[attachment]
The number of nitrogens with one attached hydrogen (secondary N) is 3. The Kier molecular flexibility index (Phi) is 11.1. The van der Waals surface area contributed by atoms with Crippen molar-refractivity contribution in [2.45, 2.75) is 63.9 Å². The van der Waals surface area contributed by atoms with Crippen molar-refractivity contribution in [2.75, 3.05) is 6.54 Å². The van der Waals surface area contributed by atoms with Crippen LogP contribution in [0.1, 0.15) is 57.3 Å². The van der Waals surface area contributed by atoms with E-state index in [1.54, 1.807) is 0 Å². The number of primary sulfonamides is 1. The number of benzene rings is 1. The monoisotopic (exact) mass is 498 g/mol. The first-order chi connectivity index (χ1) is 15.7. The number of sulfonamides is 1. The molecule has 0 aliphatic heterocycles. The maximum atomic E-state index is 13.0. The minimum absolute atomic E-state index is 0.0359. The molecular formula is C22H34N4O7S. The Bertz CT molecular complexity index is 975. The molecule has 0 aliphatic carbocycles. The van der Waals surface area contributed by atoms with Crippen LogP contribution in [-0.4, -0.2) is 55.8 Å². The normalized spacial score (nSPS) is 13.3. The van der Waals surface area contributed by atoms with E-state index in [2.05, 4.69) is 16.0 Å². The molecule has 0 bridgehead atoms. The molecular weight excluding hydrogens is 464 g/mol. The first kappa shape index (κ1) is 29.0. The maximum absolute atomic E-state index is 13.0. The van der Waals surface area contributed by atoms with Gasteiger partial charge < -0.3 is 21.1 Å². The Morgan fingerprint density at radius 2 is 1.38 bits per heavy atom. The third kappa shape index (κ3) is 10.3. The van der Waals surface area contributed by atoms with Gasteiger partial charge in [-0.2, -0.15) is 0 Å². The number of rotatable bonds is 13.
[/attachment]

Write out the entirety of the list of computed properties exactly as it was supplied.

The number of nitrogens with one attached hydrogen (secondary N) is 3. The Kier molecular flexibility index (Phi) is 11.1. The van der Waals surface area contributed by atoms with Crippen molar-refractivity contribution in [2.45, 2.75) is 63.9 Å². The van der Waals surface area contributed by atoms with Crippen molar-refractivity contribution in [2.75, 3.05) is 6.54 Å². The van der Waals surface area contributed by atoms with Crippen LogP contribution in [0.1, 0.15) is 57.3 Å². The van der Waals surface area contributed by atoms with E-state index in [1.54, 1.807) is 0 Å². The number of primary sulfonamides is 1. The number of benzene rings is 1. The monoisotopic (exact) mass is 498 g/mol. The first-order chi connectivity index (χ1) is 15.7. The number of sulfonamides is 1. The molecule has 0 aliphatic heterocycles. The maximum atomic E-state index is 13.0. The minimum absolute atomic E-state index is 0.0359. The molecular formula is C22H34N4O7S. The Bertz CT molecular complexity index is 975. The molecule has 0 aliphatic carbocycles. The van der Waals surface area contributed by atoms with Crippen LogP contribution in [-0.4, -0.2) is 55.8 Å². The normalized spacial score (nSPS) is 13.3. The van der Waals surface area contributed by atoms with E-state index in [2.05, 4.69) is 16.0 Å². The molecule has 0 bridgehead atoms. The molecular weight excluding hydrogens is 464 g/mol. The first kappa shape index (κ1) is 29.0. The maximum absolute atomic E-state index is 13.0. The van der Waals surface area contributed by atoms with Gasteiger partial charge < -0.3 is 21.1 Å². The Morgan fingerprint density at radius 2 is 1.38 bits per heavy atom. The third kappa shape index (κ3) is 10.3. The van der Waals surface area contributed by atoms with Gasteiger partial charge in [-0.2, -0.15) is 0 Å². The number of rotatable bonds is 13.